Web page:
from Robert Louis Stevenson Among Criminals in Written Lives by Javier Marias

Stevenson is such an elusive figure, as if his personality had never been fully defined or was as contradictory as that of those characters of his I mentioned earlier. He was a very generous and, especially after the success of Treasure Island, he himself often went without in order to send money to his needier friends, who sometimes turned out to be not quite so needy after all, but failed to tell him so. One of his most famous proverbs was: “Greatheart was deceived. ‘Very well,’ said Greatheart.” He had a highly developed sense of dignity, but he could also be boastful and impertinent. On one occasion, he wrote to Henry James on the subject of Kipling’s emerging talent: “Kipling is by far the most promising young man who has appeared since–ahem–I appeared.” And in another letter to James, written at the beginning of their friendship, he demanded that in the next edition  of Roderick Hudson, James, who was seven years his senior, should remove from particular pages the adjectives “immense” and “tremendous.” The two men admired each other enormously, and James considered Stevenson to be one of the few people with whom he could discuss literary theory. Nowadays, almost no one takes the trouble to read Stevenson’s essays, which are among the liveliest and most perceptive of the past century. When he was still living in Bournemouth, he had an armchair in which no one else sat because it was “Henry James’s armchair,” and James missed him terribly when Stevenson left for good. In 1888, James wrote to him: “You have become a beautiful myth–a kind of unnatural uncomfortable unburied mort.”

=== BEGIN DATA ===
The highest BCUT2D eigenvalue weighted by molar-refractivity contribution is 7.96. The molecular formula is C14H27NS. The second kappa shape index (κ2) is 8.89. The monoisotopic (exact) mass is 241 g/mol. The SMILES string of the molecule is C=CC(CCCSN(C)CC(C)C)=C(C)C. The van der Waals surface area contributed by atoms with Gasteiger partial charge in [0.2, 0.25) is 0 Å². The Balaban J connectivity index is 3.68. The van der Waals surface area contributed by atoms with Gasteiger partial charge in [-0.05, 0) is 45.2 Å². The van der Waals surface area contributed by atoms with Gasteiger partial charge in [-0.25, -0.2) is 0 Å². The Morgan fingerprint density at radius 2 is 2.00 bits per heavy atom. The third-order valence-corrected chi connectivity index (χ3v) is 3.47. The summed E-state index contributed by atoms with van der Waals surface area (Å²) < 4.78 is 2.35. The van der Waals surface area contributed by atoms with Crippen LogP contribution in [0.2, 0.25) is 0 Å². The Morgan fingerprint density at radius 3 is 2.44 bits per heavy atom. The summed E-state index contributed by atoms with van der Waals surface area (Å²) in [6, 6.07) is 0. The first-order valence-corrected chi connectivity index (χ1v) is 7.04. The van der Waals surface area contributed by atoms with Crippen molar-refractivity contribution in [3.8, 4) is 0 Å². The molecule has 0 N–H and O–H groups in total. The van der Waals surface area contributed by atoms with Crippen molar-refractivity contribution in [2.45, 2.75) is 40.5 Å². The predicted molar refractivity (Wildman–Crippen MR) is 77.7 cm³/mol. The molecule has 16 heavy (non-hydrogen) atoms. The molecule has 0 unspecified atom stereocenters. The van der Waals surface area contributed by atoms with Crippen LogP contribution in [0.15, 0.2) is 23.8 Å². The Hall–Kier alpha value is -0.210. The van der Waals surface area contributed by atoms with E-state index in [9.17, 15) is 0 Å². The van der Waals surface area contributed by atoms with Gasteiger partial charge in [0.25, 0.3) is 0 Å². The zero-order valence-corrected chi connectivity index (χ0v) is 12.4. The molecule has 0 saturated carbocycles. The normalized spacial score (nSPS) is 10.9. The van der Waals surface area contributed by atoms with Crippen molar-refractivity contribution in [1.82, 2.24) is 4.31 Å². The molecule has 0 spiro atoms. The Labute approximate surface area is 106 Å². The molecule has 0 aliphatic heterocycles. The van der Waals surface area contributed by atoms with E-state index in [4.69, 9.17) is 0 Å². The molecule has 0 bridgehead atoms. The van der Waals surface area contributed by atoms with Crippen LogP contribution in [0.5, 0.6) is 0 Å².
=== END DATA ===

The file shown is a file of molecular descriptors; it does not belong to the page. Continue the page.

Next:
translated by Margaret Jull Costa

8 thoughts on “from Robert Louis Stevenson Among Criminals in Written Lives by Javier Marias

  1. My late friend Brian Doyle wrote “The Adventures of John Carson in Several Quarters,” told in the first person by a young Robert Louis Stevenson. RLS was Brian’s favorite author and the story is told from Stevenson’s time in San Francisco, his marriage, and his friendship with Carson. I think it is brilliant work, daring and insightful, and recommend it highly.

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